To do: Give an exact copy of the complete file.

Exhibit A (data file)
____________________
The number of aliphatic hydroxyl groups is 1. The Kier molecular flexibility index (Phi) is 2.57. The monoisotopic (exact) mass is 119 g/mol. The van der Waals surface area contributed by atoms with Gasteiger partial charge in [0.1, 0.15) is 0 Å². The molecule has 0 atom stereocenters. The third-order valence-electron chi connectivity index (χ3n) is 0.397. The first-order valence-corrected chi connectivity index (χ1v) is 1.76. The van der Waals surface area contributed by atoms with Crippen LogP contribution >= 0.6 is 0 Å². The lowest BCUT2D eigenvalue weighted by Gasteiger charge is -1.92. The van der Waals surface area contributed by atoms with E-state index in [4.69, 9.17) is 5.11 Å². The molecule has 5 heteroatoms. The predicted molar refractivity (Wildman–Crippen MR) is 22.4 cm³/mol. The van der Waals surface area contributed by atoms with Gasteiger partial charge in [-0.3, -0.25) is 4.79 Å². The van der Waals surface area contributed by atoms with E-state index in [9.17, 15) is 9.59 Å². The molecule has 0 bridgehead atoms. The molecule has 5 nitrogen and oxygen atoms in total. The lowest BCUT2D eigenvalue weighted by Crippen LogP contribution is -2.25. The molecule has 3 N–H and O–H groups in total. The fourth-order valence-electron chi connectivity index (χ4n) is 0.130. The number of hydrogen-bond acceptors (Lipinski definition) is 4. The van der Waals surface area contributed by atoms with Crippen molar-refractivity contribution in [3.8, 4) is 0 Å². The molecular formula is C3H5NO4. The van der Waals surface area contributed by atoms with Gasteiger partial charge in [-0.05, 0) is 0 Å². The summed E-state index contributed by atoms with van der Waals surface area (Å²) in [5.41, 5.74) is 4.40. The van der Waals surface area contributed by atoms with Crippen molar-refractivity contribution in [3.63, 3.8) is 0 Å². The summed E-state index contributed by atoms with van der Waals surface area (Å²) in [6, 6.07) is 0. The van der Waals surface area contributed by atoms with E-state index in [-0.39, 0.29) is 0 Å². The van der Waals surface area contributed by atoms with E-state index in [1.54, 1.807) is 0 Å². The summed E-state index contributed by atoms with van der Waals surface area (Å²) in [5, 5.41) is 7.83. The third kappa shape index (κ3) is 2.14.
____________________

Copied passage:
The number of aliphatic hydroxyl groups is 1. The Kier molecular flexibility index (Phi) is 2.57. The monoisotopic (exact) mass is 119 g/mol. The van der Waals surface area contributed by atoms with Gasteiger partial charge in [0.1, 0.15) is 0 Å². The molecule has 0 atom stereocenters. The third-order valence-electron chi connectivity index (χ3n) is 0.397. The first-order valence-corrected chi connectivity index (χ1v) is 1.76. The van der Waals surface area contributed by atoms with Crippen LogP contribution >= 0.6 is 0 Å². The lowest BCUT2D eigenvalue weighted by Gasteiger charge is -1.92. The van der Waals surface area contributed by atoms with E-state index in [4.69, 9.17) is 5.11 Å². The molecule has 5 heteroatoms. The predicted molar refractivity (Wildman–Crippen MR) is 22.4 cm³/mol. The van der Waals surface area contributed by atoms with Gasteiger partial charge in [-0.3, -0.25) is 4.79 Å². The van der Waals surface area contributed by atoms with E-state index in [9.17, 15) is 9.59 Å². The molecule has 0 bridgehead atoms. The molecule has 5 nitrogen and oxygen atoms in total. The lowest BCUT2D eigenvalue weighted by Crippen LogP contribution is -2.25. The molecule has 3 N–H and O–H groups in total. The fourth-order valence-electron chi connectivity index (χ4n) is 0.130. The number of hydrogen-bond acceptors (Lipinski definition) is 4. The van der Waals surface area contributed by atoms with Crippen molar-refractivity contribution in [3.8, 4) is 0 Å². The molecular formula is C3H5NO4. The van der Waals surface area contributed by atoms with Gasteiger partial charge in [-0.05, 0) is 0 Å². The summed E-state index contributed by atoms with van der Waals surface area (Å²) in [5.41, 5.74) is 4.40. The van der Waals surface area contributed by atoms with Crippen molar-refractivity contribution in [3.63, 3.8) is 0 Å². The summed E-state index contributed by atoms with van der Waals surface area (Å²) in [6, 6.07) is 0. The van der Waals surface area contributed by atoms with E-state index in [-0.39, 0.29) is 0 Å². The van der Waals surface area contributed by atoms with E-state index in [1.54, 1.807) is 0 Å². The summed E-state index contributed by atoms with van der Waals surface area (Å²) in [5, 5.41) is 7.83. The third kappa shape index (κ3) is 2.14.